Najbolji ugljikohidrati za rast i oporavak mišića

Indeed, there are only two periods in the day when it is advisable to consume simple carbohydrates: in the morning when you wake up and after training. First, when you get up in the morning, your body needs a certain amount of energy to activate, and it is best to consume simple carbohydrates and proteins that are easily digested. If you plan to do cardio training, skip the carb intake and drink a small protein shake and this way you will be consuming fats as an energy source rather than carbs. When you're done with cardio, get carbs and protein in your body.

So, as you may have already read, the second period of the day, when the right time for simple carbs is the post-workout period. This is the period when the recovery phase begins, the process of muscle growth and regeneration. The body consumes a large part of glycogen and glucose during training and therefore needs carbohydrate intake to compensate for the energy expended and to begin the complete process of muscle recovery.

During training, muscles work hard and consume glucose (useful energy) and glycogen (stored energy) as fuel for energy. Because of that, it happens that the levels of glucose and glycogen in the blood become so low that it is impossible to continue exercising. There is simply not enough energy needed for the muscles to continue working. Thus, cotisol, a hormone that has a catabolic and stressful effect on the body, is secreted. This hormone eats muscle tissue and converts it into glucose, followed by the process of gluconeogenesis, more precisely the production of glucose in the liver, and the result is the loss of muscle tissue.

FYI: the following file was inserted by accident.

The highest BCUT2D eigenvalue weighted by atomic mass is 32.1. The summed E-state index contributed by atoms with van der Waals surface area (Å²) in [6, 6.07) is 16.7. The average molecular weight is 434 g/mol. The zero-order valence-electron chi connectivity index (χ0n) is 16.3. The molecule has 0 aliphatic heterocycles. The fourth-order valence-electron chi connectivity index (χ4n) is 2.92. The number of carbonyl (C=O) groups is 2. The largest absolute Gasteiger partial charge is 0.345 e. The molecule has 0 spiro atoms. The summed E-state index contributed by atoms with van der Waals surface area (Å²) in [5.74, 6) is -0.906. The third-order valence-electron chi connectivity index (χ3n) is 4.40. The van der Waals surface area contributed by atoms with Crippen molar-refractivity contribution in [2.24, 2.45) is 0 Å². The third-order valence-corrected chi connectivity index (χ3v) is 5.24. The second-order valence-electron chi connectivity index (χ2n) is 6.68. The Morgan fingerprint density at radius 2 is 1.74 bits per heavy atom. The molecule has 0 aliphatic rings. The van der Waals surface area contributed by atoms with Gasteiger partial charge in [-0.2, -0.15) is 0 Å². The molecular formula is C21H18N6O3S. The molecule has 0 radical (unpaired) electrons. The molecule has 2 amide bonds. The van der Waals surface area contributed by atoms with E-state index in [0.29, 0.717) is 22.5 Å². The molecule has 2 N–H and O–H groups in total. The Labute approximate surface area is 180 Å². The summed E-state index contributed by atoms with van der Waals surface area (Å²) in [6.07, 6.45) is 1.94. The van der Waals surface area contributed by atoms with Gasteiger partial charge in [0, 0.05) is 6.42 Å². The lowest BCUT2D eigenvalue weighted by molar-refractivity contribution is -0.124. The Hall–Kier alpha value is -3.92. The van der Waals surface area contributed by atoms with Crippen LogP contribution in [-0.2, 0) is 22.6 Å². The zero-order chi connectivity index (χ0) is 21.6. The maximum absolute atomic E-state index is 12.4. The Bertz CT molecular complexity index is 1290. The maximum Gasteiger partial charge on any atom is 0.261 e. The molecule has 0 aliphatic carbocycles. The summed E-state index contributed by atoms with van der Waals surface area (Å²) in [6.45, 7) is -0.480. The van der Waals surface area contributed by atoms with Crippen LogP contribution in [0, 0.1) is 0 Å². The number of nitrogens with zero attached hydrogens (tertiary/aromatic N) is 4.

Shake after training prevents a scenario like this from happening. It allows the secretion of insulin, which, as most of you know, is one of the anabolic hormones in the body (especially if you are a natural exerciser and want maximum release of all your body's anabolic hormones by all methods).

So whey> protein is your best source of protein at the time due to easy absorption, but what is the best source of carbohydrates? We want a high glycemic source of carbohydrates. This term refers to carbohydrates with a high glycemic index (from 70 to more). The glycemic index is a measure of how quickly food raises blood sugar levels, and thus insulin levels. It is best to consume foods with a low glycemic index (55 and below) that do not raise insulin to a high level. But after training we need the opposite situation.

During this period, it is crucial to get carbohydrates and proteins into muscle cells as quickly as possible. Higher insulin levels will help move nutrients to muscle cells, delivering nutrients to hungry muscles. High glycemic carbohydrates are best for this purpose.

Simple Carbohydrates

Simple carbohydrates, better known as simple sugars, are mostly present in fruits and milk, as well as in other foods.

The two main types of sugar are:

  1. Monosaccharides - consist of one sugar molecule
  2. Disaccharides - consist of two sugar molecules

Monosaccharides

Fructose - fruit sugar. Its glycemic index is only 11 per 25 gram serving. This means that it is digested slowly and does not stimulate insulin secretion to a significant extent, which means that fruit is not the best source of carbohydrates after training.